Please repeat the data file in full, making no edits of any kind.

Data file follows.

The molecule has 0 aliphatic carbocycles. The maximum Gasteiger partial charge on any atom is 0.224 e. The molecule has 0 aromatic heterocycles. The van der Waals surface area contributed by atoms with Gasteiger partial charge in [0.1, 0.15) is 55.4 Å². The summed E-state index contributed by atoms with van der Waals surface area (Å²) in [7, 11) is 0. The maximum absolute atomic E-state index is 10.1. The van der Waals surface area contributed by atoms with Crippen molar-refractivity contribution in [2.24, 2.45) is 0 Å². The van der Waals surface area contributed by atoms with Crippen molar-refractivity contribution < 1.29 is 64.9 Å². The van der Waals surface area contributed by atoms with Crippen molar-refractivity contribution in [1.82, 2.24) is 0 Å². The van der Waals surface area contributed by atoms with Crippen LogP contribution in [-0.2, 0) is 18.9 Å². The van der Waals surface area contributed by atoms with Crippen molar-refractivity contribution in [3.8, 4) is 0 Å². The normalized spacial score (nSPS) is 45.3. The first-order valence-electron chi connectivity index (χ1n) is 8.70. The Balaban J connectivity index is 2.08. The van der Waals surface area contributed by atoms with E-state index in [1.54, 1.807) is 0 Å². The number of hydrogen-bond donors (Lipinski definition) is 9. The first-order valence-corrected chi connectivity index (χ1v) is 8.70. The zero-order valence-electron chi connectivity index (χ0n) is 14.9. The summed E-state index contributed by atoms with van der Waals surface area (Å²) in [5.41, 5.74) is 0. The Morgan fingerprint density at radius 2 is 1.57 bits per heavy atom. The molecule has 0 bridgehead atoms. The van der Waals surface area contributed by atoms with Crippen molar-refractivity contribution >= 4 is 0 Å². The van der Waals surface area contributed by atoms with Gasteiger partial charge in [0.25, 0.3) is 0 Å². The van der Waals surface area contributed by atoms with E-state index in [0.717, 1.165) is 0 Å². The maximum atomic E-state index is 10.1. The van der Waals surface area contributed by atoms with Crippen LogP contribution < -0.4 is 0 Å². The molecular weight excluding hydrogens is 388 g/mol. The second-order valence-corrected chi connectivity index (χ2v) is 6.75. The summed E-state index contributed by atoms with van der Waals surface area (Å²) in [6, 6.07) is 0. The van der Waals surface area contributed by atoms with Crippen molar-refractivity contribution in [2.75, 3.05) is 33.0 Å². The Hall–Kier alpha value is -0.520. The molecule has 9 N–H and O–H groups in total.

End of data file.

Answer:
The molecule has 0 aliphatic carbocycles. The maximum Gasteiger partial charge on any atom is 0.224 e. The molecule has 0 aromatic heterocycles. The van der Waals surface area contributed by atoms with Gasteiger partial charge in [0.1, 0.15) is 55.4 Å². The summed E-state index contributed by atoms with van der Waals surface area (Å²) in [7, 11) is 0. The maximum absolute atomic E-state index is 10.1. The van der Waals surface area contributed by atoms with Crippen molar-refractivity contribution in [2.24, 2.45) is 0 Å². The van der Waals surface area contributed by atoms with Crippen molar-refractivity contribution < 1.29 is 64.9 Å². The van der Waals surface area contributed by atoms with Crippen molar-refractivity contribution in [1.82, 2.24) is 0 Å². The van der Waals surface area contributed by atoms with Crippen LogP contribution in [-0.2, 0) is 18.9 Å². The van der Waals surface area contributed by atoms with Crippen molar-refractivity contribution in [3.8, 4) is 0 Å². The normalized spacial score (nSPS) is 45.3. The first-order valence-electron chi connectivity index (χ1n) is 8.70. The Balaban J connectivity index is 2.08. The van der Waals surface area contributed by atoms with E-state index in [1.54, 1.807) is 0 Å². The number of hydrogen-bond donors (Lipinski definition) is 9. The first-order valence-corrected chi connectivity index (χ1v) is 8.70. The zero-order valence-electron chi connectivity index (χ0n) is 14.9. The summed E-state index contributed by atoms with van der Waals surface area (Å²) in [5.41, 5.74) is 0. The Morgan fingerprint density at radius 2 is 1.57 bits per heavy atom. The molecule has 0 bridgehead atoms. The van der Waals surface area contributed by atoms with Crippen molar-refractivity contribution >= 4 is 0 Å². The van der Waals surface area contributed by atoms with Gasteiger partial charge in [0.25, 0.3) is 0 Å². The van der Waals surface area contributed by atoms with E-state index in [0.717, 1.165) is 0 Å². The maximum atomic E-state index is 10.1. The van der Waals surface area contributed by atoms with Crippen LogP contribution < -0.4 is 0 Å². The molecular weight excluding hydrogens is 388 g/mol. The second-order valence-corrected chi connectivity index (χ2v) is 6.75. The summed E-state index contributed by atoms with van der Waals surface area (Å²) in [6, 6.07) is 0. The van der Waals surface area contributed by atoms with Crippen molar-refractivity contribution in [2.75, 3.05) is 33.0 Å². The Hall–Kier alpha value is -0.520. The molecule has 9 N–H and O–H groups in total.